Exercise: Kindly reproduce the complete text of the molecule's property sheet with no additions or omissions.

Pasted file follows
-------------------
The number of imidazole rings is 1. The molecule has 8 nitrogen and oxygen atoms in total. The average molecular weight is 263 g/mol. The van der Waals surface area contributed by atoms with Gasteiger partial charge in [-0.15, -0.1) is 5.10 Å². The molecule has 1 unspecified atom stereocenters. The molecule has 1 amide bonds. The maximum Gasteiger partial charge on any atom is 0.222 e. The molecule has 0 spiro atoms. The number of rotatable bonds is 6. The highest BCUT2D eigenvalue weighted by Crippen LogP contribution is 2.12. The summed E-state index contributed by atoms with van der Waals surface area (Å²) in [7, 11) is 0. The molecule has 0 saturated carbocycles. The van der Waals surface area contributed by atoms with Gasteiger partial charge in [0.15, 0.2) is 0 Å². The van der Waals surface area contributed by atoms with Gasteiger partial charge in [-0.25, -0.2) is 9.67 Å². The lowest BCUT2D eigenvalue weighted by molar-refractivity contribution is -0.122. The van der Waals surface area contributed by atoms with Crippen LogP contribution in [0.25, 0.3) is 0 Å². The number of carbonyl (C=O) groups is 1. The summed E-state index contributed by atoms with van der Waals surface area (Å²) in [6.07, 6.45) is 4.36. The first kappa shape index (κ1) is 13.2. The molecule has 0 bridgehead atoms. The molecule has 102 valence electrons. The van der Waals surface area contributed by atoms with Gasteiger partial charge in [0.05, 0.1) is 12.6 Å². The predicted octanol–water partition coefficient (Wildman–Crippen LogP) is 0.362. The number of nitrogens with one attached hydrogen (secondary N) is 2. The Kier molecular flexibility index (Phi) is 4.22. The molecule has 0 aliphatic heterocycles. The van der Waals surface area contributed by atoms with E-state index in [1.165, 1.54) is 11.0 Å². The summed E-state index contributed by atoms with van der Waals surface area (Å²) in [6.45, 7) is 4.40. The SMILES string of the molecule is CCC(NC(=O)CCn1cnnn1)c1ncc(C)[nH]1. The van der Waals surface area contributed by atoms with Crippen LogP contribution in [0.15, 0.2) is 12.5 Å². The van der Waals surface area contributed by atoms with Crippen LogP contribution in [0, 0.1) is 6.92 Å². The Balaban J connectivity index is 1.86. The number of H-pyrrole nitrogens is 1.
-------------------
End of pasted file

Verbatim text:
The number of imidazole rings is 1. The molecule has 8 nitrogen and oxygen atoms in total. The average molecular weight is 263 g/mol. The van der Waals surface area contributed by atoms with Gasteiger partial charge in [-0.15, -0.1) is 5.10 Å². The molecule has 1 unspecified atom stereocenters. The molecule has 1 amide bonds. The maximum Gasteiger partial charge on any atom is 0.222 e. The molecule has 0 spiro atoms. The number of rotatable bonds is 6. The highest BCUT2D eigenvalue weighted by Crippen LogP contribution is 2.12. The summed E-state index contributed by atoms with van der Waals surface area (Å²) in [7, 11) is 0. The molecule has 0 saturated carbocycles. The van der Waals surface area contributed by atoms with Gasteiger partial charge in [0.15, 0.2) is 0 Å². The van der Waals surface area contributed by atoms with Gasteiger partial charge in [-0.25, -0.2) is 9.67 Å². The lowest BCUT2D eigenvalue weighted by molar-refractivity contribution is -0.122. The van der Waals surface area contributed by atoms with Crippen LogP contribution in [0.25, 0.3) is 0 Å². The number of carbonyl (C=O) groups is 1. The summed E-state index contributed by atoms with van der Waals surface area (Å²) in [6.07, 6.45) is 4.36. The first kappa shape index (κ1) is 13.2. The molecule has 0 bridgehead atoms. The molecule has 102 valence electrons. The van der Waals surface area contributed by atoms with Gasteiger partial charge in [0.05, 0.1) is 12.6 Å². The predicted octanol–water partition coefficient (Wildman–Crippen LogP) is 0.362. The number of nitrogens with one attached hydrogen (secondary N) is 2. The Kier molecular flexibility index (Phi) is 4.22. The molecule has 0 aliphatic heterocycles. The van der Waals surface area contributed by atoms with E-state index in [1.165, 1.54) is 11.0 Å². The summed E-state index contributed by atoms with van der Waals surface area (Å²) in [6.45, 7) is 4.40. The SMILES string of the molecule is CCC(NC(=O)CCn1cnnn1)c1ncc(C)[nH]1. The van der Waals surface area contributed by atoms with Crippen LogP contribution in [0.15, 0.2) is 12.5 Å². The van der Waals surface area contributed by atoms with Crippen LogP contribution in [0, 0.1) is 6.92 Å². The Balaban J connectivity index is 1.86. The number of H-pyrrole nitrogens is 1.